Inferring attribute preferences

Posted on July 11, 2018 • Tagged with pymc3
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In this post, I demonstrate how one can use PyMC3 to infer a person's preferences for several attributes based on the choices they make between sets of items (for which we know the attribute values).

In [1]:
%matplotlib inline
import matplotlib.pyplot as plt
import numpy as np

import warnings
warnings.simplefilter('ignore')  # Don't do this. This is bad.

import pymc3 as pm
import theano.tensor as tt

# Not necessary, but it makes plots look nice
import seaborn as sns
sns.set_context('notebook', font_scale=1.3)

Generate a fake choice dataset

Imagine we have data from one participant making 200 three-alternative choices. The items are all unique, but they share a set of four features given by $\phi$. We assume that the participant makes choices by noisly maximizing utility given by $U$, and that the utility of each option is a weighted sum of those features. $\alpha$ is an inverse-temperature parameter.

$$ U(c) = \theta^\top \phi(c) \\ \Pr(c \mid \mathcal{C}) = \frac {e^{\alpha U(C)}} {\sum_{c' \in \mathcal{C}} e^{\alpha U(c')}}\\ $$

In [2]:
# Stimuli
N_TRIAL = 200
choice_sets = np.random.rand(N_TRIAL, N_CHOICE, N_FEATURE)

# Unknown human parameters
PREFERENCE = [1, 2, -1, 0]

def softmax(x, temp=1, np=np):
    ex = np.exp((x - x.max(-1, keepdims=True)) / temp)
    return ex / ex.sum(-1, keepdims=True)

def fake_data(preference, choice_temp):
    utility =, preference)
    p_choice = softmax(utility, temp=choice_temp)
    choices = pm.Categorical.dist(p_choice).random()
    return choices

choices = fake_data(PREFERENCE, CHOICE_TEMP)


The model code looks remarkably similar to the code we used to actually generate the data, but instead of specifying the preferences, we create a random variable that we will infer a posterior distribution over.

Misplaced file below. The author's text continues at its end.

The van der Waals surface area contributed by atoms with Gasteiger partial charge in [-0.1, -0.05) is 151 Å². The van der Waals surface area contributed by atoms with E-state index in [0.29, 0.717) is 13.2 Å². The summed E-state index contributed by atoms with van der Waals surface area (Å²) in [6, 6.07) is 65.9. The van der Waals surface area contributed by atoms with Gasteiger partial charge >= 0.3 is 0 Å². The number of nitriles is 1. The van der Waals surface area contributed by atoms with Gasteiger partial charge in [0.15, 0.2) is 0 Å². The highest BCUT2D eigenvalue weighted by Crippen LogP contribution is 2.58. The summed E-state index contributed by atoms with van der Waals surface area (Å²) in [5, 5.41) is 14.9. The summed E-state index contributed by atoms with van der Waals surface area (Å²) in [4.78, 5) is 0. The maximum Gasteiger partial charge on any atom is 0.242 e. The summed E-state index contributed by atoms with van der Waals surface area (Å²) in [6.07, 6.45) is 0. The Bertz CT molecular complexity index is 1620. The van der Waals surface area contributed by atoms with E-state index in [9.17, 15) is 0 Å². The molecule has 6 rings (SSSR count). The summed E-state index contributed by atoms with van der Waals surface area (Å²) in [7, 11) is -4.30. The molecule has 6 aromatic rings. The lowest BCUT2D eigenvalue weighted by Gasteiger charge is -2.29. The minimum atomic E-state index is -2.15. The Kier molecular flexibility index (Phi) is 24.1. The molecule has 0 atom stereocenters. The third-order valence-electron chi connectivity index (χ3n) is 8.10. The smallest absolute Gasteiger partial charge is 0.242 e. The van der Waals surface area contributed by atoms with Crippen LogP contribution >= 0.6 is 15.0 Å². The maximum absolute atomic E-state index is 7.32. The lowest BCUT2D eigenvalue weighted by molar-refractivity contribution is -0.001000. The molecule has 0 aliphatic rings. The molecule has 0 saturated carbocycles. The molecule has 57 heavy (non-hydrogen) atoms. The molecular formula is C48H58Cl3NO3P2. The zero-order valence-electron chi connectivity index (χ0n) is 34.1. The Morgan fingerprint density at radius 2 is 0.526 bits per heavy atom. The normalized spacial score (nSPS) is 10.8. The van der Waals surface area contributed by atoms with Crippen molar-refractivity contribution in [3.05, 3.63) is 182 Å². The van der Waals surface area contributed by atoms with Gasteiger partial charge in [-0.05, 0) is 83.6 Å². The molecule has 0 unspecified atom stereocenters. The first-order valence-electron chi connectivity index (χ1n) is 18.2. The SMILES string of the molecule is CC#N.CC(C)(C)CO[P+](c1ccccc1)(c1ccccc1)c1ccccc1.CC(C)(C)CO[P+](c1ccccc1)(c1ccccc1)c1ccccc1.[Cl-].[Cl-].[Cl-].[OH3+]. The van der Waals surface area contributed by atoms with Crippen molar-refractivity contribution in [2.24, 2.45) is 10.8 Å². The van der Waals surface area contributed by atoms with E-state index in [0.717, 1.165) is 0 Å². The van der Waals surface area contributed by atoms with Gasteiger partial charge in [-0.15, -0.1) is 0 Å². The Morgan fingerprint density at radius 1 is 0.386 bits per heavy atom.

In [3]:
with pm.Model() as model:
    preference = pm.Normal('preference', 0, 10, shape=4)  # somewhat weak prior

    # In some cases it makes sense to infer the decision temperature. However,
    # in this case, temperature effectively scales the preference, so you can't
    # identify both. You can include both though—the model will just find the
    # tradeoff that maximizes the prior probability.
    # temp = pm.HalfCauchy('temp', 1)  # weak prior
    temp = 1
    utility =, preference)
    p_choice = softmax(utility, np=tt)  # use theano instead of numpy for efficiency
    pm.Categorical('choices', p_choice, observed=choices)
    trace = pm.sample()  # Run MCMC to generate samples from the posterior
Auto-assigning NUTS sampler...
Initializing NUTS using jitter+adapt_diag...
Multiprocess sampling (2 chains in 2 jobs)
NUTS: [preference]
100%|██████████| 1000/1000 [00:02<00:00, 436.96it/s]


We are able to recover the parameters with reasonable accuracy. Note that there are two estimates for each parameter. Each is from a separate MCMC chain. If the two chains make very different predictions, try increasing the number of samples, or use more than two chains e.g. pm.sample(njobs=30) to wash out the bias in each individual chain. If you go this route, you might want to run it on a computer with many CPUs so that the chains can run in parallel.

In [4]:
pm.forestplot(trace, varnames=['preference'])
# Plot the true values with red Xs[1])
plt.plot(PREFERENCE, -np.arange(N_FEATURE), 'X', c='red');